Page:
French Market

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A trip to New Orleans isn’t complete without a visit to the historic French Market. All sorts of products are sold here, from T-shirts and snacks to the typically New Orleans’ strings of beads.

French Market, New Orleans
French Market

Ever since the 1720s, the site of the French Market has been a marketplace. It was conveniently located near the riverside, so farmers and merchants could easily bring their wares here.

In 1791 a first enclosed market was built here to protect the produce from the elements. During the nineteenth century the market was one of the most exotic on the continent, with Native Indians, Creoles, African Americans and European immigrants all selling goods here.

French Market

Today, the French Market is less exotic and more catered to the many tourists that pass here. The market stretches for three blocks from Jackson Square to Ursulines street along Decatur and North Peters Street.

Café du Monde, French Market, New Orleans
Café du Monde

It is housed in colonnaded market halls, the oldest of which – the Halle des Boucheries or Butchers’ Hall – was built in 1813 and restored in 1975. The other halls, the Cuisine Market and Bazaar Market, were built later.

In the market halls you’ll find a diverse number of stalls as well as some cafés, where you can relax while listening to live jazz music. The most famous of these is the one hundred-year-old Café du Monde, famous for its beignets with coffee. You can find it at the southernmost end of the Butchers’ Hall, right near Jackson Square.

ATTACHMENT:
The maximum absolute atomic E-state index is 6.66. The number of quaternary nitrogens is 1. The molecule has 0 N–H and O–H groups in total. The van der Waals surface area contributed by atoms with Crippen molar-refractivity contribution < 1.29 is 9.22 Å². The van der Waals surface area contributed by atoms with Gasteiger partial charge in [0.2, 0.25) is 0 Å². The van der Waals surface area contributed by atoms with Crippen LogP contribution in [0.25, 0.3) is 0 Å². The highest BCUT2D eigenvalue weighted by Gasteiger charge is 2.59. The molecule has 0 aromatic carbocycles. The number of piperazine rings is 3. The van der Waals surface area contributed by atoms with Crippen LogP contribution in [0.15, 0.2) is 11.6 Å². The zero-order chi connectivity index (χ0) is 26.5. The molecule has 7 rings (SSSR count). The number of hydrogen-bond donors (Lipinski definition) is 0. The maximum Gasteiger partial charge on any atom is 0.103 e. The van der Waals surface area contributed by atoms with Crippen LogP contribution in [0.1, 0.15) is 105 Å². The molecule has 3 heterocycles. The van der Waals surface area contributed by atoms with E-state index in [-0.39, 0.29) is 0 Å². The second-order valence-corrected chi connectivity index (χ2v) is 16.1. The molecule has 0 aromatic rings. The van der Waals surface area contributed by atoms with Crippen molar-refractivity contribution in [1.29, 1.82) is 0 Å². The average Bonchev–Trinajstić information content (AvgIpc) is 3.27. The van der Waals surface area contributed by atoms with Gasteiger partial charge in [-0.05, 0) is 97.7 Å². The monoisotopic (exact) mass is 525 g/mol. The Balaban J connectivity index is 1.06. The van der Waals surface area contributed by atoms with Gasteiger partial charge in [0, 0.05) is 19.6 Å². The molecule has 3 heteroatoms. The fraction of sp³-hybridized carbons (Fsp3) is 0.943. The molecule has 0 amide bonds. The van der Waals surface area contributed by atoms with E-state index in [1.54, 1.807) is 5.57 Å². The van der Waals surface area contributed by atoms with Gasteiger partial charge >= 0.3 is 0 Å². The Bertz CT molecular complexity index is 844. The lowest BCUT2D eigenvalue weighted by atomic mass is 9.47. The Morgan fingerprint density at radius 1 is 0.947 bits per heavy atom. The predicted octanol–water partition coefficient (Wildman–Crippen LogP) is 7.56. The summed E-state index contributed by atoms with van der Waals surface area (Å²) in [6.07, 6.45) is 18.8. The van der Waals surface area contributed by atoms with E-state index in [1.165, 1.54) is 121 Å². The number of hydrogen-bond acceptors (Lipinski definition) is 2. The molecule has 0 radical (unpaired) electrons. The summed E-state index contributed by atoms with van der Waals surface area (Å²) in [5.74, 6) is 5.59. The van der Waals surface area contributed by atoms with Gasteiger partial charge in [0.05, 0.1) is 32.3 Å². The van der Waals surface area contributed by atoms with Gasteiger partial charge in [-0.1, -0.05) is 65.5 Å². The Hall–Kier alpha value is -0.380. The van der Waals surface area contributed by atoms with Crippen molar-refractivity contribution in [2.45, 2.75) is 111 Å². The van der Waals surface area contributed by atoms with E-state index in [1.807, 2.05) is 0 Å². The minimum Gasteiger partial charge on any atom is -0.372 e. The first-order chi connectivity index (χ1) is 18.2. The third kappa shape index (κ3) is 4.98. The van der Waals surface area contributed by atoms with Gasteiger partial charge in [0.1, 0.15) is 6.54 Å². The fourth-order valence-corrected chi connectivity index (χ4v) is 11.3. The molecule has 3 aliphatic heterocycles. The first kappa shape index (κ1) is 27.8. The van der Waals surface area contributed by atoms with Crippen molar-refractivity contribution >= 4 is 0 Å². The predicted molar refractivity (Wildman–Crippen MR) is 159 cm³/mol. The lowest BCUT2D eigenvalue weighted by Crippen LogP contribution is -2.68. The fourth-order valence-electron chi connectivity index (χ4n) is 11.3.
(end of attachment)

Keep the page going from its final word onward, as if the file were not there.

Farmers’ Market and Flea Market

Inside the French Market Halls in New Orleans
Inside the Market Halls

Walking further downriver, you’ll find two more blocks of covered markets: the Farmers’ Market and the Flea Market.

In the Farmers’ market you can buy fresh produce, herbs, seafood, meat as well as some delicacies. You can also stop here for and have a taste of Creole food.

The Flea Market has stalls with mostly tourist-targeted items including clothes, jewelry and Mardi Gras masks. Both the Farmers’ Market and the Flea Market are commonly associated with the French Market, so when people refer to the French Market they often mean the five block long area including the French, Farmers’ and Flea Market.

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